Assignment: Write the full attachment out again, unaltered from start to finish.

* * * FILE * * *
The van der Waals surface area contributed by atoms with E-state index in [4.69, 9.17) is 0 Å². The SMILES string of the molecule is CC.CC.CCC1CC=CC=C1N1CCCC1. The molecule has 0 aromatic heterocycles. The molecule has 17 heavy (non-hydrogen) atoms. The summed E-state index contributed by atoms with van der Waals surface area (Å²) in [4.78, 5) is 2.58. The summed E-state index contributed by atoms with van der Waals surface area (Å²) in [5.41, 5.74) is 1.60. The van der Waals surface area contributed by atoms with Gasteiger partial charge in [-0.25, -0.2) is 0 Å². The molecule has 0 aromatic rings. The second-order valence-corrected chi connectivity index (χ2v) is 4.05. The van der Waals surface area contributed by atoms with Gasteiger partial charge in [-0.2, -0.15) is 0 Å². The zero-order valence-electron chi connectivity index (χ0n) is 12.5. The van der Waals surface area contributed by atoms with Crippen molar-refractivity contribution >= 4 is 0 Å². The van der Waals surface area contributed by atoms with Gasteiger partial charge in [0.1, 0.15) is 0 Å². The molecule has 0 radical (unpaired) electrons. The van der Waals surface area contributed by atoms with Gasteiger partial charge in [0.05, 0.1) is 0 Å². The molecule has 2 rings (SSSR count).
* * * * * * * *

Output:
The van der Waals surface area contributed by atoms with E-state index in [4.69, 9.17) is 0 Å². The SMILES string of the molecule is CC.CC.CCC1CC=CC=C1N1CCCC1. The molecule has 0 aromatic heterocycles. The molecule has 17 heavy (non-hydrogen) atoms. The summed E-state index contributed by atoms with van der Waals surface area (Å²) in [4.78, 5) is 2.58. The summed E-state index contributed by atoms with van der Waals surface area (Å²) in [5.41, 5.74) is 1.60. The van der Waals surface area contributed by atoms with Gasteiger partial charge in [-0.25, -0.2) is 0 Å². The molecule has 0 aromatic rings. The second-order valence-corrected chi connectivity index (χ2v) is 4.05. The van der Waals surface area contributed by atoms with Gasteiger partial charge in [-0.2, -0.15) is 0 Å². The zero-order valence-electron chi connectivity index (χ0n) is 12.5. The van der Waals surface area contributed by atoms with Crippen molar-refractivity contribution >= 4 is 0 Å². The van der Waals surface area contributed by atoms with Gasteiger partial charge in [0.1, 0.15) is 0 Å². The molecule has 0 radical (unpaired) electrons. The van der Waals surface area contributed by atoms with Gasteiger partial charge in [0.05, 0.1) is 0 Å². The molecule has 2 rings (SSSR count).